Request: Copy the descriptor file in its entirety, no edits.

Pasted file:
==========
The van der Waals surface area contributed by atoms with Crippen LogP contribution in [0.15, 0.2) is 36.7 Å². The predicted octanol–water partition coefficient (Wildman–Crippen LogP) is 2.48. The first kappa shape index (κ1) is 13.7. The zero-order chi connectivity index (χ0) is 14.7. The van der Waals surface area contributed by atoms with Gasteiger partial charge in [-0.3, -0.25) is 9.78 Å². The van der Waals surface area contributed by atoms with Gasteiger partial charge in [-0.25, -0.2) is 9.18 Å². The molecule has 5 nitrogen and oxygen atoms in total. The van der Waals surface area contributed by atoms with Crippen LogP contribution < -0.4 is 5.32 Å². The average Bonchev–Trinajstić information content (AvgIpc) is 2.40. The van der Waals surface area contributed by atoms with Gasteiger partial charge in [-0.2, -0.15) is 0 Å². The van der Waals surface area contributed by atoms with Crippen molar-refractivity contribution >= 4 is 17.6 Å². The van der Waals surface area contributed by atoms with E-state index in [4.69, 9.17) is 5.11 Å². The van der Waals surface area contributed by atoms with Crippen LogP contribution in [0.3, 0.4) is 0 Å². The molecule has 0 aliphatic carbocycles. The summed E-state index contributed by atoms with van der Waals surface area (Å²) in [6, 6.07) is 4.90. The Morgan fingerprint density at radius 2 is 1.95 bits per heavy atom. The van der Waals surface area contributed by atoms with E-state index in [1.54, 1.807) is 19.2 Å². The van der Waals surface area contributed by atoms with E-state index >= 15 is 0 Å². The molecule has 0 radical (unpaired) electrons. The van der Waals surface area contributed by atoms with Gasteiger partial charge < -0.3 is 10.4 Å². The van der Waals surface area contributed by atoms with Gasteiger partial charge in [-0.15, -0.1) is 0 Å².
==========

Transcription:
The van der Waals surface area contributed by atoms with Crippen LogP contribution in [0.15, 0.2) is 36.7 Å². The predicted octanol–water partition coefficient (Wildman–Crippen LogP) is 2.48. The first kappa shape index (κ1) is 13.7. The zero-order chi connectivity index (χ0) is 14.7. The van der Waals surface area contributed by atoms with Gasteiger partial charge in [-0.3, -0.25) is 9.78 Å². The van der Waals surface area contributed by atoms with Gasteiger partial charge in [-0.25, -0.2) is 9.18 Å². The molecule has 5 nitrogen and oxygen atoms in total. The van der Waals surface area contributed by atoms with Crippen LogP contribution < -0.4 is 5.32 Å². The average Bonchev–Trinajstić information content (AvgIpc) is 2.40. The van der Waals surface area contributed by atoms with Gasteiger partial charge in [-0.2, -0.15) is 0 Å². The van der Waals surface area contributed by atoms with Crippen molar-refractivity contribution >= 4 is 17.6 Å². The van der Waals surface area contributed by atoms with E-state index in [4.69, 9.17) is 5.11 Å². The van der Waals surface area contributed by atoms with Crippen LogP contribution in [0.3, 0.4) is 0 Å². The molecule has 0 aliphatic carbocycles. The summed E-state index contributed by atoms with van der Waals surface area (Å²) in [6, 6.07) is 4.90. The Morgan fingerprint density at radius 2 is 1.95 bits per heavy atom. The van der Waals surface area contributed by atoms with E-state index in [1.54, 1.807) is 19.2 Å². The van der Waals surface area contributed by atoms with E-state index >= 15 is 0 Å². The molecule has 0 radical (unpaired) electrons. The van der Waals surface area contributed by atoms with Gasteiger partial charge < -0.3 is 10.4 Å². The van der Waals surface area contributed by atoms with Gasteiger partial charge in [-0.15, -0.1) is 0 Å².